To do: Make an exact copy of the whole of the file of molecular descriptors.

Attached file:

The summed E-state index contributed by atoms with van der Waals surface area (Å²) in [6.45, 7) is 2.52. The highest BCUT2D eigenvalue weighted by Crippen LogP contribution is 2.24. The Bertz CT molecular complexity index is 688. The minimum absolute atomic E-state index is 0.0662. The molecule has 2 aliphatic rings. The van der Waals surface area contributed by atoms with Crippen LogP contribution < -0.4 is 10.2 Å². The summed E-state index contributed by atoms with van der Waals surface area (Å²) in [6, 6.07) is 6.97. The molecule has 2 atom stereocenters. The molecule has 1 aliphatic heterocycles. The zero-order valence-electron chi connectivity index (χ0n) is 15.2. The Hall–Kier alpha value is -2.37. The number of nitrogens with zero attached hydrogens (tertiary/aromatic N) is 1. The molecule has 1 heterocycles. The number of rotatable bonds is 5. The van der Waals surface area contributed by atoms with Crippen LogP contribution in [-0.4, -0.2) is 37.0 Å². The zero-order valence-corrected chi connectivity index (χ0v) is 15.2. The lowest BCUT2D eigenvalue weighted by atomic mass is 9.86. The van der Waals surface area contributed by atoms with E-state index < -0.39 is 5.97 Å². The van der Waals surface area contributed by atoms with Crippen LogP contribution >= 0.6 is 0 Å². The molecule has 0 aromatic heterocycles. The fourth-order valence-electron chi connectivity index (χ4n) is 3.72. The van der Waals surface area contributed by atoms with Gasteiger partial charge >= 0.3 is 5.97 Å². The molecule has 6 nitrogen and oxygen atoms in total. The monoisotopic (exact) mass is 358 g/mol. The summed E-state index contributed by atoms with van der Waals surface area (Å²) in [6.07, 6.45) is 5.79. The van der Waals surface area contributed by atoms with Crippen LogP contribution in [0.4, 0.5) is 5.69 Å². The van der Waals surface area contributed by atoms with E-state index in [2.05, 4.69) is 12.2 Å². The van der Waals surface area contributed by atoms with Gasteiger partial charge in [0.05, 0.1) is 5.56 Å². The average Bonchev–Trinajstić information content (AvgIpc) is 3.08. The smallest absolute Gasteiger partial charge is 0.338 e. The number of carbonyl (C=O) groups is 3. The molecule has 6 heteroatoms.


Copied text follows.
The summed E-state index contributed by atoms with van der Waals surface area (Å²) in [6.45, 7) is 2.52. The highest BCUT2D eigenvalue weighted by Crippen LogP contribution is 2.24. The Bertz CT molecular complexity index is 688. The minimum absolute atomic E-state index is 0.0662. The molecule has 2 aliphatic rings. The van der Waals surface area contributed by atoms with Crippen LogP contribution < -0.4 is 10.2 Å². The summed E-state index contributed by atoms with van der Waals surface area (Å²) in [6, 6.07) is 6.97. The molecule has 2 atom stereocenters. The molecule has 1 aliphatic heterocycles. The zero-order valence-electron chi connectivity index (χ0n) is 15.2. The Hall–Kier alpha value is -2.37. The number of nitrogens with zero attached hydrogens (tertiary/aromatic N) is 1. The molecule has 1 heterocycles. The number of rotatable bonds is 5. The van der Waals surface area contributed by atoms with Crippen LogP contribution in [-0.4, -0.2) is 37.0 Å². The zero-order valence-corrected chi connectivity index (χ0v) is 15.2. The lowest BCUT2D eigenvalue weighted by atomic mass is 9.86. The van der Waals surface area contributed by atoms with E-state index < -0.39 is 5.97 Å². The van der Waals surface area contributed by atoms with Crippen LogP contribution >= 0.6 is 0 Å². The molecule has 0 aromatic heterocycles. The fourth-order valence-electron chi connectivity index (χ4n) is 3.72. The van der Waals surface area contributed by atoms with Gasteiger partial charge >= 0.3 is 5.97 Å². The molecule has 6 nitrogen and oxygen atoms in total. The monoisotopic (exact) mass is 358 g/mol. The summed E-state index contributed by atoms with van der Waals surface area (Å²) in [6.07, 6.45) is 5.79. The van der Waals surface area contributed by atoms with Crippen LogP contribution in [0.4, 0.5) is 5.69 Å². The van der Waals surface area contributed by atoms with E-state index in [2.05, 4.69) is 12.2 Å². The van der Waals surface area contributed by atoms with Gasteiger partial charge in [0.05, 0.1) is 5.56 Å². The average Bonchev–Trinajstić information content (AvgIpc) is 3.08. The smallest absolute Gasteiger partial charge is 0.338 e. The number of carbonyl (C=O) groups is 3. The molecule has 6 heteroatoms.